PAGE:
• Possible triggers: Have you noticed that your headaches happen on nights that you eat certain foods? Do they happen during unusual weather? Do your symptoms coincide with any patterns in your menstrual cycle?
  • The timing of your headaches: Do they happen only when you’re asleep? Do they happen at the same time every night?
  • The duration of your symptoms: How long have these headaches been happening? When was the first one? Have you had headaches at any other point in your life?
  • What helps and doesn’t help: Does anything make your headache feel better or worse?

Keeping these questions in mind, prepare a headache diary for your doctor. For about two weeks prior to your appointment, document every headache you have. Make sure to include all the details about pain characteristics, timing, triggers, and so on.

Over-the-counter treatment

Treating headaches at night usually depends on the type of headache you have. If you’re not sure about the type of headache you have, start with an over-the-counter (OTC) pain reliever, such as ibuprofen (Advil) or acetaminophen (Tylenol).

If these don’t provide any relief, you can try a pain reliever that contains aspirin and caffeine. You can often find this combination in OTC migraine medications, such as Excedrin Migraine.

Caffeine is also one of the more common treatments for hypnic headaches. If you have symptoms of a hypnic headache, try taking a caffeine supplement or drinking a cup of coffee before bed. For people with true hypnic headaches, this usually doesn’t cause any sleep problems.

Taking a melatonin supplement at night might also help with hypnic and cluster headaches. Shop for melatonin online.

If you think you might be getting tension headaches, you can also try to add some stress-reduction techniques to your daily schedule. Try to set aside at least 5 to 10 minutes when you get home from work to do some controlled breathing or yoga.

Even a quick walk around the block can help to relieve stress and muscle tension.

Prescription treatment

If OTC pain relievers and relaxation don’t provide any relief, your doctor might prescribe additional treatment.

There are several oral medications you can take, which include:

  • Triptans. These are medications that constrict blood vessels and block pain pathways to treat migraines. They can also help with chronic tension headaches and cluster headaches.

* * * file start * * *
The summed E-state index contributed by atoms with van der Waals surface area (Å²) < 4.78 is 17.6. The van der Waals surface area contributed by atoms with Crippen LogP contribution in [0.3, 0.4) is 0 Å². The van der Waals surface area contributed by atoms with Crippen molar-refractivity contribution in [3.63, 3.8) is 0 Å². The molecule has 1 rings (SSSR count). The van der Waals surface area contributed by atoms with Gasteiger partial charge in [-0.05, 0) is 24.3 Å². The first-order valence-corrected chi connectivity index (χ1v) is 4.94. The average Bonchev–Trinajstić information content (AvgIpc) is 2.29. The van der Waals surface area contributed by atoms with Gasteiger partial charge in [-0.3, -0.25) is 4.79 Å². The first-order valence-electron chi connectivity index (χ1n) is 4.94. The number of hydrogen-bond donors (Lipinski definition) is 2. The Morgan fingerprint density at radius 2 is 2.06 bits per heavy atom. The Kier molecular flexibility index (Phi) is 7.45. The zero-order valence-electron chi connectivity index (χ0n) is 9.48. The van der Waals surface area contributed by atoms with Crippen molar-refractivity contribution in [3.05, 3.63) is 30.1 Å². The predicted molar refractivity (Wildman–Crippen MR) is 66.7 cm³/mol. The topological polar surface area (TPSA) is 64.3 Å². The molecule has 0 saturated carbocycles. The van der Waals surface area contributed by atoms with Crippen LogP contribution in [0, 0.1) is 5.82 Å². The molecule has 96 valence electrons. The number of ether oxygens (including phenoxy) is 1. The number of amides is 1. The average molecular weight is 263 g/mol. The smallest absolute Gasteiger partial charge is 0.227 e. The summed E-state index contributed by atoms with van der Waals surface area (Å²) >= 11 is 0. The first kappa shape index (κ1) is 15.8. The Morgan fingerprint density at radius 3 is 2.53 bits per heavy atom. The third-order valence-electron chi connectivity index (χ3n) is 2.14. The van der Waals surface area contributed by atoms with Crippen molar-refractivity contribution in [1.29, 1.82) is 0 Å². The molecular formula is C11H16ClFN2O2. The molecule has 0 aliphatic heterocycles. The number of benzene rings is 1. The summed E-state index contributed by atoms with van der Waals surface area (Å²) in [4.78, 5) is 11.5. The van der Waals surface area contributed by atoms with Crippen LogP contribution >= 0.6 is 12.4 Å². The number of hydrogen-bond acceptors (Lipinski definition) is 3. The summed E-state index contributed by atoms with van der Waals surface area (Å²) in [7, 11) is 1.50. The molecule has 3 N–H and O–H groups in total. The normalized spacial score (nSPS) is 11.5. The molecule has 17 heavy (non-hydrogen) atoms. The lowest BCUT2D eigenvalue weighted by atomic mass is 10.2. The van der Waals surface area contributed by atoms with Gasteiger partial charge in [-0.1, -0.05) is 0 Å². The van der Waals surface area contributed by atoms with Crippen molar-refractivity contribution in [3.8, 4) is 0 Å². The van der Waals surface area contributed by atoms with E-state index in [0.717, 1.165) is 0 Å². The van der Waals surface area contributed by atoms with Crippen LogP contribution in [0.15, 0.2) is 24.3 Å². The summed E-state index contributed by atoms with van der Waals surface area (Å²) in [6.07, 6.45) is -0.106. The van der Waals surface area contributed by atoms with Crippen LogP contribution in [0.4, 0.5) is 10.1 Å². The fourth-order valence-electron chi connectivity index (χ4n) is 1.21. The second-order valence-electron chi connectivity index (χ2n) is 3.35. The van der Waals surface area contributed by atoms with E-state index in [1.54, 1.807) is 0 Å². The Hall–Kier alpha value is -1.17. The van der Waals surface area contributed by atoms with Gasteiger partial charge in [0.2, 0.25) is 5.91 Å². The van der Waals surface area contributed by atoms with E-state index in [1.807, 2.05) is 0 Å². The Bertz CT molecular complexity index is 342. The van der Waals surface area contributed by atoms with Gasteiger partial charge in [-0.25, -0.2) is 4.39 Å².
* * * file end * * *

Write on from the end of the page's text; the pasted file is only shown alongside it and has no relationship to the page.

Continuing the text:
• Prescription pain-relievers. If you have intense pain, your doctor might suggest taking a stronger opioid-containing pain reliever.
  • Ergots. These belong to an older class of medications that can help with chronic migraines.
  • Beta-blockers and calcium channel blockers. These medications are commonly used to treat high blood pressure, but they can also help to prevent migraines and cluster headaches.
  • Antidepressants. Although generally used for mental health conditions, antidepressants can also be effective for preventing migraines.
  • Anti-seizure drugs. Some doctors recommend anti-seizure drugs to prevent chronic migraines, but they can cause many side effects.
  • Lithium. This is another medication traditionally used for mental health conditions. It can also help treat or prevent hypnic and cluster headaches.
  • Corticosteroids. These can provide short-term treatment during an intense period of cluster headaches.
  • Indomethacin. This medication is a nonsteroidal anti-inflammatory that can help to prevent hypnic headaches.

There are also several injections that may help:

  • Botox. Most often used to treat facial lines and wrinkles, Botox is also approved for the treatment of migraines. Learn more about how it works.
  • Nerve blocks. These are injections of anesthetics and corticosteroids that can help to prevent migraines and cluster headaches.
  • Octreotide. This is an injectable form of a synthetic brain hormone that helps to prevent cluster headaches in some people.
  • Erenumab-aooe (Aimovig). The newest class of migraine medication, this medicine works to inhibit the role of molecules associated with migraines.
  • Triptans. While there are oral triptans, an injectable form called Imitrex may help to treat migraines and cluster headaches.

For cluster headaches, your doctor may also recommend:

  • Lidocaine. This is a local numbing agent that comes in the form of a nasal spray.
  • Oxygen. Inhaling pure oxygen may help reduce the pain of a cluster headache.

Headaches at night usually aren’t a sign of anything serious. However, it’s best to seek immediate treatment if your headache doesn’t feel like any other you’ve had before. You should also get immediate help if your headache is accompanied by:

  • trouble speaking
  • trouble seeing
  • loss of balance
  • confusion
  • fainting
  • high fever
  • an unusually stiff neck
  • numbness or weakness on one side of the body

Healthline and our partners may receive a portion of revenues if you make a purchase using a link above.